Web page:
The market, Salonica

The market, Salonica
The market, Salonica

Thursday, 30 May 2013

The Rime of the Senior Ally

Tories here, and Tories there,
And Tories all around:
They cracked and growled, and roared and howled,
‘God help us save the pound!’

At length uprist an Activist,
Thorough the fog he came;
As if he’d been the Tory Queen,
We hailed him in God’s name.

And a good Right wind sprung up behind,
The Activist did follow,
And every day, for food or play,
Came to the Party’s hollo!

But some in dreams assur’ed were
How the Activist plagued them so;
Nine fathom deep how he would creep
From the land of the mist and snow.

The PM’s Senior Ally,
‘The Party,’ he insists,
‘Has hired eftsoons mad, swivel-eyed loons
To be its activists.’

And the good Right wind still blew behind,
But no Activist did follow,
Nor any day for food or play
Came to the Party’s hollo.

Voters, voters, everywhere,
But the Activist did stink,
Voters, voters, everywhere,
And the Tory vote did shrink;

For the Ally did a hellish thing,
And it would work ’em woe:
For all averred, the ones he slurred
Had made the vote to grow.

‘God save thee, Senior Ally!
From what fiends and plagues exist! –
Why lookst thou so?’ – ‘With my memo
I slurred the Activist.

‘Ah! Well a-day! what evil looks
Have I from old and young!
In the wind I pissed, now the Activist
About my neck is hung.

‘Alone, alone, all, all alone,
Alone on a wide wide sea!
“Abandon ship and join UKIP,”
A gull cried out to me.

‘I closed my lids, and kept them close,
And my balls like pulses beat;
For UKIP in the sea, and UKIP in the sky
Lay like a load on my Tory eye,
And the loonies won my seat.’

Sunday, 12 May 2013

Dear Graham Spaid, or What the publisher really meant

Thank you very much for giving us the opportunity to consider your novel, which we have looked at (but not read) with interest. However, I regret that we (don’t just blame me!) have reluctantly come to the conclusion (I regret the reluctance, not the conclusion) that we could not publish it with commercial success (could not exploit you enough financially, or laugh much more than we have already).

At the risk of telling you (or wetting my pants if I tell you) what you know already, may I respectfully suggest the following:

Double check in a large bookshop, or on Amazon or in the twice-yearly Buyer’s Guide’ of the Bookseller magazine (or in your own navel), precisely who are the publishers now of your fiction category/genre.

Call the publishers to obtain the name of the relevant editor; it is rarely productive to speak to (or to try to speak to, or to have predatory sex with) her/him in person.

Then send to each editor an alluring 200-word blurb (as on book jackets; don’t give away the ending!) (Why would editors need the ending?), the first chapter, plus perhaps two others, and an SAE (Sorry, All Excrement). The covering letter should state as precisely as you can the category/genre of the fiction you are submitting – cite successful authors in your genre, especially those published by the particular imprint you are contacting (because publishers won’t understand which genre it is, don’t know which authors are successful in it, and forget who their own authors are).  Again, a helpful bookshop (one with the time to help because people are buying e-books instead) may be able to advise you.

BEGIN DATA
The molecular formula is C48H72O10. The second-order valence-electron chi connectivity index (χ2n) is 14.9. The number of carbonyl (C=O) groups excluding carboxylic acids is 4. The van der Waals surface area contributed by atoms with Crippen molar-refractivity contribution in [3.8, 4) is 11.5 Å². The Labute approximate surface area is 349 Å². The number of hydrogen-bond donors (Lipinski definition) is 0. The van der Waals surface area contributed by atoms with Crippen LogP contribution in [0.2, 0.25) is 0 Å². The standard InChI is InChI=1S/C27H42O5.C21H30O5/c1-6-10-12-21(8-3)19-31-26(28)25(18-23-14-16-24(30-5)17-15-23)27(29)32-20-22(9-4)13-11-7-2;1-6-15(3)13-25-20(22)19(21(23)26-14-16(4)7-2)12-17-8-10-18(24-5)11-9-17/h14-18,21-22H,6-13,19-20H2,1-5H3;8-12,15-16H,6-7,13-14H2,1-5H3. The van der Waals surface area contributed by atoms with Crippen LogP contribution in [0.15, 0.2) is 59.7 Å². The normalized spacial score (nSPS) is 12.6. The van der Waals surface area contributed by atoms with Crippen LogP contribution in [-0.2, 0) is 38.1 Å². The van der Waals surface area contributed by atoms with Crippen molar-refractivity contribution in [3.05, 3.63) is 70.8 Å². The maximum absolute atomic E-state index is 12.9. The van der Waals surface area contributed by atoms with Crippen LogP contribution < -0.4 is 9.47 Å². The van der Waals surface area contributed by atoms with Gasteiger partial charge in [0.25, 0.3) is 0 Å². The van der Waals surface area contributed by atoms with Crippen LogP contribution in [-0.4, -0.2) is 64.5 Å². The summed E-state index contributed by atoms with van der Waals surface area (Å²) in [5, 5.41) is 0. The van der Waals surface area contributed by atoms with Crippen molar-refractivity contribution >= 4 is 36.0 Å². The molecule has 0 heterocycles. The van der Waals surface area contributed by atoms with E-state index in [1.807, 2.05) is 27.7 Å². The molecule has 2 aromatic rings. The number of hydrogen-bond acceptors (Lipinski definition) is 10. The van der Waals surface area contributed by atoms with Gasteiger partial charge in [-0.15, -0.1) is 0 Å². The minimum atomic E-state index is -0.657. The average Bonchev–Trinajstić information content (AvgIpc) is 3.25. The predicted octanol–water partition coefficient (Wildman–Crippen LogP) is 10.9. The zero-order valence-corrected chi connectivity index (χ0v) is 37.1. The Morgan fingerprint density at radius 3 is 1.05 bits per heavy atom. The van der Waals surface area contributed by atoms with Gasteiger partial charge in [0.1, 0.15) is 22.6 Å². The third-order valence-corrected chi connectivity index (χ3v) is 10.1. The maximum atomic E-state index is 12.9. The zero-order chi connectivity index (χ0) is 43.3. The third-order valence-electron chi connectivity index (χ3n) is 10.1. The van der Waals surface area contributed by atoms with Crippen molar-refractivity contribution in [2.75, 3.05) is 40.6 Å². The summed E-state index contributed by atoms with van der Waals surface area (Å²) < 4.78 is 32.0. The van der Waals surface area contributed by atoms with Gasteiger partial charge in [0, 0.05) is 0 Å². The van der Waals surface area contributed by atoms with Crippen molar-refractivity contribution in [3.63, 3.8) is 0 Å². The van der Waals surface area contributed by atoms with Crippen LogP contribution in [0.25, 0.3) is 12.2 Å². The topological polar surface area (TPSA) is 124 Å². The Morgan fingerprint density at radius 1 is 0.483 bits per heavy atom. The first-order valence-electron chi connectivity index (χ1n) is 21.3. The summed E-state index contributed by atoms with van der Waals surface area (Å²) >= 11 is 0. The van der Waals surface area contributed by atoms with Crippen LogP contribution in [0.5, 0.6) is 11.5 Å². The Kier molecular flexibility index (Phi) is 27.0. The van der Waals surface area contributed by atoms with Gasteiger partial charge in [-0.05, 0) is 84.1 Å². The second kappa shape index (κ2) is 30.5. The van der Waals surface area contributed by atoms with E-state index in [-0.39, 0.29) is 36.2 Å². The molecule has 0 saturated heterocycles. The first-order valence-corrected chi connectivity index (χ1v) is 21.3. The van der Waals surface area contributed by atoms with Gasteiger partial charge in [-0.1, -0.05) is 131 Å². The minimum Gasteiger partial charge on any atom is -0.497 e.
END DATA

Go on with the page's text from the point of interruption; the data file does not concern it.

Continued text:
Remember that acquiring a literary agent is even harder than finding a publisher (you have to find a publisher first, and finding a publisher is impossible). Owing to pressure of submissions, I regret we cannot reply individually or provide constructive criticism (or destructive criticism). (A writers’ group/writing course may help with the latter.) May I wish you every success in placing your work elsewhere (not disturbing us again and not stealing our profits by self-publishing an e-book). 

Sunday, 5 May 2013

Not enough loonies

What happens when there are enough loonies?  You have to be polite to them.  Witness the UK Independence Party.  You can’t say they’re loonies anymore.

The Prime Minister, D.C., once said UKIP were loonies.  Now that they’ve won a lot of votes in local council elections, and they’ve become respectable, he can’t say it anymore.  He has to “eat his words.”  Eating your words normally means that you admit you were wrong.  Of course, D.C.’s mistake was to say what he really thought.  This does not mean that what he said was wrong, or that he thinks it was.  He just regrets saying it.  UKIP and its growing band of supporters could very well all be loonies, monster, raving loonies.

Happily or not, when you become respectable and lose the loony tag, you don’t always remain merely respectable.  If there are enough of you, you become right.  The powers-that-were tried to sweep Galileo under the carpet, but now enough people believe that he was right.  The earth is not the centre of the universe.  He is not a loony.  He only appeared to be a loony at the time.  He wasn’t riding a broomstick.  His accusers were.  Of course, how close we should be to Europe is probably not something which astronomers, or theologians, are ever likely to ascertain.

It’s hard never to say something loony, but if you’re a public figure, saying the first thing which comes into your head can be especially embarrassing.  Witness the Harvard history professor who has just said that the economist John Maynard Keynes did not care about society's future because he had no children, and he had no children because he was gay.  

When you’re not so well-known, life is easier.  You can say Margaret Thatcher is a witch, and, if enough people buy it, your song will go straight up the charts.  You don’t even need to write the song yourself.  Songs, like broomsticks, are easily passed down.  UKIP might one day be the centre of our political universe.  It pays not to insult them, or any of your foes, political or otherwise.  Ding dong the loonies are dead.  Long live the loonies.